The production and transportation of petroleum fluids could be severely affected by deposition of suspended particles (i.e. asphaltene, paraffin/wax, sand, and/or diamondoid) in the production wells and/or transfer pipelines. In many instances the amount of precipitation is rather large causing complete plugging of these conduits. Therefore, it is important to understand the behavior of suspended particles during flow conditions.
In this paper we present an analysis of the diffusional effects on the rate of solid particle deposition during turbulent flow conditions (crude oil production generally falls within this regime). The turbulent boundary layer theory and the concepts of mass transfer have been utilized to calculate the particle deposition rates on the walls of the flowing conduit. The developed model accounts for the eddy and Brownian diffusivities as well as for inertial effects.
The analysis presented in this paper shows that rates of solid-particle deposition (during crude oil production) on the walls of the flowing channel due solely to diffusional effects are small.
It is also shown that deposition rates decrease with increasing particle size. However, when the process is momentum controlled (large particle sizes) higher deposition rates are expected.
Numerous experimental works have revealed the colloidal nature of the heavy asphaltene fraction of a crude oil. We consider the asphaltenes to exist in crude oil as both dissolved and suspended particles. Dispersed asphaltenes are sterically stabilized by neutral resins, they are electrically charged, and have a diameter of 30-40 A. The stability of these particles can be disrupted by addition of solvents (i.e. n-heptane), it could also be disrupted during flow conditions due to shear stresses, or by counterbalancing the weak asphaltene particle charge. The latter is an important phenomenon since during crude oil production a streaming potential is generated which is believed to cause asphaltene aggregation. When solvents are used to precipitate asphaltenes the resulting aggregates may have a diameter as large as 300. In addition to asphaltenes there may be other types of particles suspended in the crude oil as well. For instance, sand particles swept from the reservoir matrix, paraffin crystals if the temperature falls below the cloud point of the crude, and/or diamondoids.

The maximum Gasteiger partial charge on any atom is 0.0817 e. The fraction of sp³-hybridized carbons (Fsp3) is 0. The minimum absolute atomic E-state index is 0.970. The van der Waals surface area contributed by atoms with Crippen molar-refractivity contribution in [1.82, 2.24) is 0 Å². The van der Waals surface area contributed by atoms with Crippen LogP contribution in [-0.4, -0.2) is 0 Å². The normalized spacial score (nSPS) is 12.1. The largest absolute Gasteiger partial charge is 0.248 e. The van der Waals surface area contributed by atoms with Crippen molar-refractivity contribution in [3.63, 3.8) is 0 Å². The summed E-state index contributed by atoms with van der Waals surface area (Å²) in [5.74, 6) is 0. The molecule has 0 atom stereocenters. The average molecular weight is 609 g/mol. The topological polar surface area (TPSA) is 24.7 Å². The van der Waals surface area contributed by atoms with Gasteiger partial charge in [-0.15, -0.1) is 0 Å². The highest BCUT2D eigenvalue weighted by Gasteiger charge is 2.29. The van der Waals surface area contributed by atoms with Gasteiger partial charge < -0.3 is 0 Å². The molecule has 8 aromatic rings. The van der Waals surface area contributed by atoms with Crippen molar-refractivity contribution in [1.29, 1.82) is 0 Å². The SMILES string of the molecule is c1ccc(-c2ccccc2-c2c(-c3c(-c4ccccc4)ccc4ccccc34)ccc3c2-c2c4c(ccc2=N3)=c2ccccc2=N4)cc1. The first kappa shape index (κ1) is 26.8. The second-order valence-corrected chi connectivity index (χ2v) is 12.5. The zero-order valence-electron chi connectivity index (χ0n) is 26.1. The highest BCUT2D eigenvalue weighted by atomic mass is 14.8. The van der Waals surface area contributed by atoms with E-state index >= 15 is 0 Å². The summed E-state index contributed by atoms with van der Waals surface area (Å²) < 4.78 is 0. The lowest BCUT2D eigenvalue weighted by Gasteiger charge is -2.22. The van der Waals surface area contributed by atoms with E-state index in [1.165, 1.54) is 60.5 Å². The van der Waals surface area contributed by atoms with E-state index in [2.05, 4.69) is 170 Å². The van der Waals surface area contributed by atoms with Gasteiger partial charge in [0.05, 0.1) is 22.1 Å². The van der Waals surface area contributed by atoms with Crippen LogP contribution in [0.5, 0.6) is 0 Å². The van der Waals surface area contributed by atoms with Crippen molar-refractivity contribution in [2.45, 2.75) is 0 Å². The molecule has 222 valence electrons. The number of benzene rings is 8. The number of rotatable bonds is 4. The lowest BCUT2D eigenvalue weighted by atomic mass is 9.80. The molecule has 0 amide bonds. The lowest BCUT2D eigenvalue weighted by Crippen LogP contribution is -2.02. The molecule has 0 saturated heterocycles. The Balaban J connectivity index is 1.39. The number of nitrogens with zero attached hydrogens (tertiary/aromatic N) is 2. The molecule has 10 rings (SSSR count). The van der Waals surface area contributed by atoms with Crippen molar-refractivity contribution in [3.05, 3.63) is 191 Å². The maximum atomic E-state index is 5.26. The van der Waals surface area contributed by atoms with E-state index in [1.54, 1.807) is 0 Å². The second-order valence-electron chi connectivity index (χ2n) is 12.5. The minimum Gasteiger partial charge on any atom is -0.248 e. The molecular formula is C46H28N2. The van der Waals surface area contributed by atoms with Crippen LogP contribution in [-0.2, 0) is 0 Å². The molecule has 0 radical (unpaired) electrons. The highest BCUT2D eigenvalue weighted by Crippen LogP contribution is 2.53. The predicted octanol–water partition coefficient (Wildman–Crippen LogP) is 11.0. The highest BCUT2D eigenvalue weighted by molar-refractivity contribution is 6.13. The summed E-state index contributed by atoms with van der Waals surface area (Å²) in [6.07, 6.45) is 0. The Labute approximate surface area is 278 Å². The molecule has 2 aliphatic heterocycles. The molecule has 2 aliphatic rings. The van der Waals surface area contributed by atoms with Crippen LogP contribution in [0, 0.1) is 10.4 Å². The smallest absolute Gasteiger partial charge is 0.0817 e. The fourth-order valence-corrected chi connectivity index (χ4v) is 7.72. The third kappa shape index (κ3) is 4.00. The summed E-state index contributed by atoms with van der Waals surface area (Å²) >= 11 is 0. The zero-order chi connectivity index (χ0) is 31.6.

Production and transportation of petroleum fluids could be severely affected by deposition of asphaltene (and other suspended particles). In many instances the amount of precipitation is rather large causing complete plugging of the flowing channel. Therefore, it is important to understand the behavior of the suspended particles (asphaltenes, sand, paraffin/wax, diamondoid etc.) during flow conditions.